This page was produced as an assignment for an undergraduate course at Davidson College.
My Favorite Yeast Expression:
OLE1 and YGL050W
The following webpage elucidates expression patterns of annotated S. cerivisiae gene, ole1, and non-annotated gene, ygl050w, under various conditions. It draws information from microarray data obtained from Expression Connection, SGD which is based on the scale shown in Figure 1.
Figure 1. Scale used for all microarray data obtained from Expression Connection.
The Annotated Gene: OLE1
OLE1 Encodes stearoyl-CoA desaturase, an enzyme whose molecular function is to catalyze the following reaction (SGD):
Stearoyl-CoA + Reduced Acceptor + O2 ----> Oleolyl-CoA + Acceptor + 2 H20
It is a part of the lipid bilayer that surrounds the endoplasmic reticulum ( SGD). It is involved in the biological process of desaturation: it serves to form double bonds in the hydrophobic chains of saturated fatty acids by the removal of hydrogen (SGD). It is also involved in the distribution of mitochondria and mitochondrial genomes into daughter cells after mitosis or meiosis, mediated by interactions between mitochondria and the cytoskeleton (SGD).
Figure 2. List of yeast proteins that are functionally linked to stearoyl-CoA desaturase (modified from Expression Connection).
Figure 2 shows that stearoyl-CoA desaturase is linked to cytochrome-c isoform 1 (YJR048W) and cytochrome-c isoform 2 (YEL039C) whose deficiency results in cytochrome c deficiency (Function Junction). It is also linked COQ6 monooxygenase whose deficiency leads to a phenotype that is unable to produce ubiquinone and is hypersensitive to polyunsaturated fatty acid treatment (Function Junction). Stearoyl-CoA desaturase is known to transfer electrons from an oxygen molecule to cytochrome b5, an electron acceptor, it makes sense that it is associated with cytochrome c which is also an electron acceptor.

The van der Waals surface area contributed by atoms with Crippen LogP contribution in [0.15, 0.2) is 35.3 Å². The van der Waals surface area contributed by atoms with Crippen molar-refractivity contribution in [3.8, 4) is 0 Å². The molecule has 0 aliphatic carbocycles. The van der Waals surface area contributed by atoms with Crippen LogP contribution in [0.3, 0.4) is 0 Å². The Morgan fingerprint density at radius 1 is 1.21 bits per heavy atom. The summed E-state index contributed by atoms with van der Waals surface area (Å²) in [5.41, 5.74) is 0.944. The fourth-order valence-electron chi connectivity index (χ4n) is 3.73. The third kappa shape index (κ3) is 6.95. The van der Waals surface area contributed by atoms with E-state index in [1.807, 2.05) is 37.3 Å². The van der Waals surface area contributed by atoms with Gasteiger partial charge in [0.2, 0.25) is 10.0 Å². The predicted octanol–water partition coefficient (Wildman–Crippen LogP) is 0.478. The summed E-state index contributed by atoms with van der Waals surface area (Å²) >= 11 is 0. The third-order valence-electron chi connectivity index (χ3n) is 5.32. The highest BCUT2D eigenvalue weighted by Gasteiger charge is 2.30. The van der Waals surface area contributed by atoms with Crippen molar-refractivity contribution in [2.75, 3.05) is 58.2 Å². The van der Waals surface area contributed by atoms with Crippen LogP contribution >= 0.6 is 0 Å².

Figure 3. Expression graph of ole1 during sporulation (Expression Connection).
Figure 3 shows the expression of ole-1 during sporulation first increases slightly and then steadily decreases over time. In order to deal with unfavorable conditions, yeast cells undergo sporulation which involves meiosis and spore morphogenesis (Chu et al. 1998). Saccharomyces cerevisiae cells derepress expression of OLE1 encoding stearoyl-CoA desaturase under hypoxic conditions to allow more-efficient use of limited Oxygen (Nakagawa et al. 2001.). Thus, if stearoyl-CoA desaturase is responsible for increasing the degree of unsaturation in the cell membrane, it follows that during sporulation when the cell membrane is undergoing several changes, ole1 is not active since there is possibly inadequate energy for its function.